|Photo by Yi-Chun Wu|
|Lindsay Clark and Stuart Singer|
Fresh Tracks in the Dirt of Dance
Fresh Tracks keeps on trucking at DTW
By QUINN BATSON
1965 is like the beginning of time in contemporary dance. The Fresh Tracks series has run continuously since then at Dance Theater Workshop even as DTW has grown and changed through the years. Here's hoping that the new version of DTW, whatever name it takes, keeps the series going.
The 2010 program is as diverse as any year's and feels, um, fresh. This year's stars are Lindsay Clark and Marjani A. Forté, and the show goes something like this:
|FRESH TRACKS 2010|
|Dance Theater Workshop|
December 8-11, 2010
A very large circle of splayed newspaper pages and a small mountain range of the same, crumpled, wait for Mei Yamanaka in newspaper & me. In the way of some traditions of Japanese performance, very little happens very slowly at first. Yamanaka has a wonderfully soft way of making the solid floor look like shifting sands or a marshy bog that threaten to topple her and suck her in. When things really get going, she seems to disappear and become a tornado, sucking papers up in spirals of wind. Then the winds die down and she disappears into the mountain, emerging only after she has found what she is looking for. Like the soundtrack, of a juicer being used to make juice, the gift she finds is simple but effective.
Lindsay Clark turns a tale of lost love into a spiritual journey for redemption and salvation, with song and humor, in Goodbye Mr. B. Wow. Clark, Stuart Singer and Yve Laris Cohen sing a sad but beautiful song, a capella, that nails the essence of a deep but mortally wounded relationship, in 3-part harmonies. Then, to grand string music, Clark and Cohen perform a smooth adagio that is both silly and majestic, using their ballet lines well. Cue Rihanna and Eminem, loud, singing their latest hit about painful love, and cue Clark and Singer dancing the most absurd and beautiful accompaniment, full of hunkering, handwork and goofy galloping. Clark is musical to the core, and this section rivals the brilliance that John Jaspers company danced to Rick Ross music, until now the most inspired movement I'd seen for hiphop/pop music. The end section is another animal altogether, beginning in quiet ambience and a stage bisected artfully into dark and light by a piece of tape and lighting by Vincent Vigilante. Clark, on all fours, in the light, looks defeated or lost, while Singer stands nearby, in the dark, singing a falsetto song. The lyrics morph from mom calling her kids home to a larger plea to all searching sinners. Creation credit goes as well to Reid Barthelme (Mr. B?), and perhaps to ___.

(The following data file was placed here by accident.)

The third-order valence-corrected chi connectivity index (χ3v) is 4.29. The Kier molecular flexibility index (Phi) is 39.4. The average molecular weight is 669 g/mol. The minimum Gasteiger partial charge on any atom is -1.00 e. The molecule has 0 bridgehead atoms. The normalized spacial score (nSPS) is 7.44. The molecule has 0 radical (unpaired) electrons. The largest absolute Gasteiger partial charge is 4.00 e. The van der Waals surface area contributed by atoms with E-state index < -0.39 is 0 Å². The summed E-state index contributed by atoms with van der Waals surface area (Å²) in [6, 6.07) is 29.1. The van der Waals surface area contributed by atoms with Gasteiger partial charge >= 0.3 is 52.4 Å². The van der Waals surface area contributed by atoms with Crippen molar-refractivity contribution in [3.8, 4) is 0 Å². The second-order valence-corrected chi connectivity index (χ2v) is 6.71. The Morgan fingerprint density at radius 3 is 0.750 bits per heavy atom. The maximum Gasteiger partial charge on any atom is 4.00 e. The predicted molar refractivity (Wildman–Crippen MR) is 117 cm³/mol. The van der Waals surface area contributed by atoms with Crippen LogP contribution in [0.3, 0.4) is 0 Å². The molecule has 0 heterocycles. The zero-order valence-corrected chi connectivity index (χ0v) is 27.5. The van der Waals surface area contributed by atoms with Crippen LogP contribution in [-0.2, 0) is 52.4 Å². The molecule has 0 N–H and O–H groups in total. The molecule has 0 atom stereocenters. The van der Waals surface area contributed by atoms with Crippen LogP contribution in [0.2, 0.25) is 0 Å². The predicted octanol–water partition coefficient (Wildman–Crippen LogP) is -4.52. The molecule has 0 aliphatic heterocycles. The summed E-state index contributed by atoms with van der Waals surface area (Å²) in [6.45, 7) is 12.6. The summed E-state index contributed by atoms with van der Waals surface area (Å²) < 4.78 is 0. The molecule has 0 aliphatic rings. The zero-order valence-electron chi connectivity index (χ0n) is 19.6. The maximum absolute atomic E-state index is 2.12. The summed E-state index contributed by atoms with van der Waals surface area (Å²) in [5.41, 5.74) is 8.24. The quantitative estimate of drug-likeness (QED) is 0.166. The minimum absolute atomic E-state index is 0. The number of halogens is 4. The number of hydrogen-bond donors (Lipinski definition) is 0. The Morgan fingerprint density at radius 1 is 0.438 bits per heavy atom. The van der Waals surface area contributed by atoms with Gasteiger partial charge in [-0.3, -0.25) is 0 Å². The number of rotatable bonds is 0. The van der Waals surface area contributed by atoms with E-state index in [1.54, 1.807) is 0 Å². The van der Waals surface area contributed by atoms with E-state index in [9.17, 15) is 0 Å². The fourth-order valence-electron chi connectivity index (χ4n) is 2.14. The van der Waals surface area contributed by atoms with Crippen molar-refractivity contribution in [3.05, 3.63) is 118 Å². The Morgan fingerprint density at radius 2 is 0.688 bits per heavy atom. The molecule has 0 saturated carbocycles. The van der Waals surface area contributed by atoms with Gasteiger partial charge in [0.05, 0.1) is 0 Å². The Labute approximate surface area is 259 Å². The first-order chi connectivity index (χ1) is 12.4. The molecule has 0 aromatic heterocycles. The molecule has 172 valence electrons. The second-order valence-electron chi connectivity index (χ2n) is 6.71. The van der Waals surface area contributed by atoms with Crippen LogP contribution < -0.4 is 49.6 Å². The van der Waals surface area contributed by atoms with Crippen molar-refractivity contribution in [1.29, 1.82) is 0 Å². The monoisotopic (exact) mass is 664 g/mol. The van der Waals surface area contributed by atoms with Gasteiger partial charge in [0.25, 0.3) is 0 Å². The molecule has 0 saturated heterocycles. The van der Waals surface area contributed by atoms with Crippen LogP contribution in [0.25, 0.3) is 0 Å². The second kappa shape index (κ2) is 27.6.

EGO is Marjani A. Forté's, and she has plenty of it, or none of it. Beginning in a soft glow near the back wall, her back to us, she sends shivers and spasms like shock waves through her body, in and out of synch with music by Everett V. Saunders. She is a powerful and breathtaking mover, shifting so quickly that guessing what she'll do next is impossible. And when she jerks fabric over her head and turns around to us, breasts and face equally visible and invisible, it quickly becomes clear that her emotions can shift equally fast. In superspeed mime, she hits polite, angry, shy, excited, apologetic, fierce and funny. Then, to keep us guessing, she enters the audience to sit on someone's lap and returns to the stage to burn even hotter, ending the piece by slowly approaching a man in the front row, in a delicious mix of menace and appeal.
|Photo by Yi-Chun Wu|| |
|Marjani A. Forté|| |
Duke by Yve Laris Cohen brings to mind the duke John Wayne, who always seemed to be playing a part that didn't really exist. Certainly there is some gender-fucking going on here. A large man with small breasts carries a small woman with no breasts as she picks up planks of wood, over and over. Or was that supposed to be a large woman and a small man? Later, the small man, wearing padded football pants, "fucks" the large woman, and later still ends the piece by approaching a prone him/her, again over and over, in a scene from a ballet. It is either all very funny or a bit sad, but it is never boring.
the near(ness), by Tatyana Tenenbaum, begins strikingly like Goodbye Mr. B but goes nowhere grand, sort of like the shy sister who stays home. Like the earlier piece, though, it has moments of sonic magic, but this performance seems smaller and a little dry.
And Jessica's Story, here performed by Rebecca Patek solo, seems similarly smaller and drier than a version presented at Judson with former collaborator Allison Lorenzen. It is still brilliantly awkward, however, and may lose nothing if viewed fresh. Patek wears many hats, literally, as she takes the story of baby Jessica who fell into a well and turns it, again a bit like Mr. B, into a much larger place of sinners and salvation. This salvation, though, comes with tongue firmly in cheek.
|DECEMBER 11, 2010|
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